Downstairs in the church basement there are ham sandwiches, coffee in familiar cups, old familiar Swedes who were old when I was a child, tottering up to express condolences. The father of my childhood best friend appears, an old man who lost his wife a few months before; he is fighting to keep his composure, but his grief has been renewed and redoubled by this day, and there are tears in his eyes. We embrace, and I finally start to weep as well - there in the old bright basement, church of my childhood where a bad thing never happened, where the conversation is now loud and hearty and laughs bounce from table to table. He is weeping for his wife and the awful damn ordinariness of death, and I am thinking not of my mom but of the round powdery woman who brought up my good friend Peter. Christ, this never ends, does it? The day mom died was just the first domino falling. And now they clatter off in a dozen directions.
Off to the country church for burial. My dad notes the trucks parked by the church - the grave excavators, the groundskeepers, the people who deliver the winch that drops the coffin in the earth. And he notes that they are all customers. We sell them oil. We trudge through mud and gravel to the Maple Cheyenne cemetery - a small ration of stones and trees by a white wooden stuga. The box is suspended over a hole in the farmland, next to Grandma and Grandpa. Pastor Aaker says something, and then he sings. He sings a Psalm in a plain honest voice and splashes ash on the casket. We place our roses on the wood and walk away, and when we are in the car and on the road we realize:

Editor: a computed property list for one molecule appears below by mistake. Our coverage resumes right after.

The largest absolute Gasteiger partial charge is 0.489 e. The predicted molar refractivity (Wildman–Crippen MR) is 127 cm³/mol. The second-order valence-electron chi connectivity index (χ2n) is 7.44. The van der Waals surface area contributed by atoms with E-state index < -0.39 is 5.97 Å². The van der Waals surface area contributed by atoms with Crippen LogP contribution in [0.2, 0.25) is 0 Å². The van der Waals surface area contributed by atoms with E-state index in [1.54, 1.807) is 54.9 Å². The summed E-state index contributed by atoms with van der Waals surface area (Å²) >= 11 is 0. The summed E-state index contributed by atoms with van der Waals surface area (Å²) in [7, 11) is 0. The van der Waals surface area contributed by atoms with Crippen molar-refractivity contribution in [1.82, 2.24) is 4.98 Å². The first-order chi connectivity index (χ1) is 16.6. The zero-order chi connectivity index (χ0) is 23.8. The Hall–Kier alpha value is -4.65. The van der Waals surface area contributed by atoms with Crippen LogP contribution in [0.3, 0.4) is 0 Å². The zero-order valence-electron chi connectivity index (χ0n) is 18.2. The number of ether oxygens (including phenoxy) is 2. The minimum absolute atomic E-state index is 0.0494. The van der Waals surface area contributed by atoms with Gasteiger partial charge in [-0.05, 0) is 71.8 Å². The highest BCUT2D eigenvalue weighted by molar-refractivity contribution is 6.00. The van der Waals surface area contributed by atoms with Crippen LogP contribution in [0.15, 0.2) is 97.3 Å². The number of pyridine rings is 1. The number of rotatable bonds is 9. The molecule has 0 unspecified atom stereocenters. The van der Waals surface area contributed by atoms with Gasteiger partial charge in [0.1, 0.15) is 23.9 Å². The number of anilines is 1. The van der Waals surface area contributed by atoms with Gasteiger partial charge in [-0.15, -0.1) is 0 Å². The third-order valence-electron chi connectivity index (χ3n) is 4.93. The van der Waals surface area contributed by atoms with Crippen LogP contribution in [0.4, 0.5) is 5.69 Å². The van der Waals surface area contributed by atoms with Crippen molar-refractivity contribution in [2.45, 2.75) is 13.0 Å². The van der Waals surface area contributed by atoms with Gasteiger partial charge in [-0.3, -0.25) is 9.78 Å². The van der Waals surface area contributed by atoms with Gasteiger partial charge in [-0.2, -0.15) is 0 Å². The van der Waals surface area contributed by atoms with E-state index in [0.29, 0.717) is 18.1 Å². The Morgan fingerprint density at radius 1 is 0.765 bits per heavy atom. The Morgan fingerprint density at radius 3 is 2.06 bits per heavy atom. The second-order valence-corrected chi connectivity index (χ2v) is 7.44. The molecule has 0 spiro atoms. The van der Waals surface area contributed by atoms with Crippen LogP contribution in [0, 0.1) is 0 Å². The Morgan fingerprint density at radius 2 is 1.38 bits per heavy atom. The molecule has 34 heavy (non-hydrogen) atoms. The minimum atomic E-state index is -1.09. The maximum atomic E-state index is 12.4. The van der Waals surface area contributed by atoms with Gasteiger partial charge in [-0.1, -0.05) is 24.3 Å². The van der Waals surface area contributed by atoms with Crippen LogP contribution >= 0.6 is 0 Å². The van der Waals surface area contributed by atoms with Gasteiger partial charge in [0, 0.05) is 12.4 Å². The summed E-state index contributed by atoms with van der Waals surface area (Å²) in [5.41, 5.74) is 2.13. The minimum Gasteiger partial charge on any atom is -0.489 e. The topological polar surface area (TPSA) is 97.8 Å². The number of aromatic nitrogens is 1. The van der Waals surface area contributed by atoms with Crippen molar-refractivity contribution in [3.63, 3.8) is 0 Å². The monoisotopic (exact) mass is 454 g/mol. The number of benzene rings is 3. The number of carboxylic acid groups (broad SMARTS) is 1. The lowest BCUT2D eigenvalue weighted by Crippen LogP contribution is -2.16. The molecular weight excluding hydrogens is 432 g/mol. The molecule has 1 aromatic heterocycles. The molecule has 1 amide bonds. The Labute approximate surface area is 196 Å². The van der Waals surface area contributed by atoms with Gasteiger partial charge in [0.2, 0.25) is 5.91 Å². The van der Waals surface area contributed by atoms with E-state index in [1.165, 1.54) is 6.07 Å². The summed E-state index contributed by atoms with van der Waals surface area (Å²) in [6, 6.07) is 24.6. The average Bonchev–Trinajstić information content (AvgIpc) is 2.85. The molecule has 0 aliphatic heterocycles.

It's over. Now it starts.
I saw Mom at Southdale mall today, and I saw her in the parking lot at the grocery store. Sunday I saw her rollerblading around Lake Harriet. There is a basic template for women her age - an infinitesimal stoop, a modest tidy coif, glasses, sweaters, a tinge of pride in having a trim silhouette, a busyness to the hands that indicates there are things to do, things to do. I see her every day.
I don't believe in the harps-and-wings version of heaven. I am unconvinced that individual consciousness survives death. It would be nice if it did. I have been told that all the characteristics of near-death experiences - the joy and peace, the sense of rushing to the light - can be explained as biochemical phenomena of a body shutting down. Turns out everyone dies with their eyes open. So don't take it personally. Just the way the machine breaks down.
Possible. Probably, really. But finding a biological explanation means less than you might thing. Love, devotion, misery, remorse, nostalgia, guilt, rapture - you can reduce those to a series of chemicals shuttling around the skull, too. It just seems odd to think that anything beyond the ken of human beings must be stuffed into empirical corsets and judged on its posture. Who knows?
In her blackest hours my mother asked Why? Why is this happening to me? and I could only think of the prisoners in Nazi camps who asked the same thing of their tormentors. Why? Why are you doing this? The answer - and I forget who recounted this - came from a guard who said, simply, that "there is no why here."
An adequate definition of hell. But also of a fine benificient afterworld: a place where there is no why - because there are no questions anymore. What needs to be known, you know.
At the end of the night of the visitation, I went outside the funeral home and stood on the corner. I watched the traffic light change, and change again; I looked up at the windows of the Fargoan hotel and wondered who lived there now, how long they stayed, how many souls had settled into that room for an interval of slow thoughtless sleep. And then I felt a presence. A familiar presence. And a single thought: something good has happened. Do not grieve.
And then the sensation left of its own accord. It faded like your breath on a cold pane of glass.
I stood there for a while, astonished.
And then I went back inside. So many sad faces. I wanted to tell them not to weep: it's okay. It's alright. She's fine.
She told me so, and she never lied to her children.